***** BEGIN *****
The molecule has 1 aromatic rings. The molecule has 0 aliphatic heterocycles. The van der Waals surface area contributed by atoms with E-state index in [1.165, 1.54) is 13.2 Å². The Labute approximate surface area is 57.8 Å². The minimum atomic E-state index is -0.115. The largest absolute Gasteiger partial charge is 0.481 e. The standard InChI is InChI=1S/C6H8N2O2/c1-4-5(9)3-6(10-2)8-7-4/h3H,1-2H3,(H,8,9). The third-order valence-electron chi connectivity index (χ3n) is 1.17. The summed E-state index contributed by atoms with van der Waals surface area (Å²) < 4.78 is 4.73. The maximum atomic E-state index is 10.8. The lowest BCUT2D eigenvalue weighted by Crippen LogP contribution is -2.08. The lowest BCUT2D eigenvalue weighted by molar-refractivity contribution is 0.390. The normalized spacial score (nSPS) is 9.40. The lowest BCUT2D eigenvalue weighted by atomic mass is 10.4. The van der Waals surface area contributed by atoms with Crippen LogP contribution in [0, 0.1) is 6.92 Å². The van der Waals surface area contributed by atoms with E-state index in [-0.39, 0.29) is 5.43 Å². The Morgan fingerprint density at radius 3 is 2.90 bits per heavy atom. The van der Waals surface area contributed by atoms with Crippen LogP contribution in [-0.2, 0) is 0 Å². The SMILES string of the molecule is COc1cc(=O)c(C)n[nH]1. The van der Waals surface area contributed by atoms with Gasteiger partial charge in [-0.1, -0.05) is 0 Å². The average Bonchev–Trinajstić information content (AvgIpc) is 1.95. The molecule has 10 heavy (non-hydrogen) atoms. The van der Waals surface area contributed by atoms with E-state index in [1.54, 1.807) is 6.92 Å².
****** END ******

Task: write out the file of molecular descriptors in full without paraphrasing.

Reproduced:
The molecule has 1 aromatic rings. The molecule has 0 aliphatic heterocycles. The van der Waals surface area contributed by atoms with E-state index in [1.165, 1.54) is 13.2 Å². The Labute approximate surface area is 57.8 Å². The minimum atomic E-state index is -0.115. The largest absolute Gasteiger partial charge is 0.481 e. The standard InChI is InChI=1S/C6H8N2O2/c1-4-5(9)3-6(10-2)8-7-4/h3H,1-2H3,(H,8,9). The third-order valence-electron chi connectivity index (χ3n) is 1.17. The summed E-state index contributed by atoms with van der Waals surface area (Å²) < 4.78 is 4.73. The maximum atomic E-state index is 10.8. The lowest BCUT2D eigenvalue weighted by Crippen LogP contribution is -2.08. The lowest BCUT2D eigenvalue weighted by molar-refractivity contribution is 0.390. The normalized spacial score (nSPS) is 9.40. The lowest BCUT2D eigenvalue weighted by atomic mass is 10.4. The van der Waals surface area contributed by atoms with Crippen LogP contribution in [0, 0.1) is 6.92 Å². The van der Waals surface area contributed by atoms with E-state index in [-0.39, 0.29) is 5.43 Å². The Morgan fingerprint density at radius 3 is 2.90 bits per heavy atom. The van der Waals surface area contributed by atoms with Crippen LogP contribution in [-0.2, 0) is 0 Å². The SMILES string of the molecule is COc1cc(=O)c(C)n[nH]1. The van der Waals surface area contributed by atoms with Gasteiger partial charge in [-0.1, -0.05) is 0 Å². The average Bonchev–Trinajstić information content (AvgIpc) is 1.95. The molecule has 10 heavy (non-hydrogen) atoms. The van der Waals surface area contributed by atoms with E-state index in [1.54, 1.807) is 6.92 Å².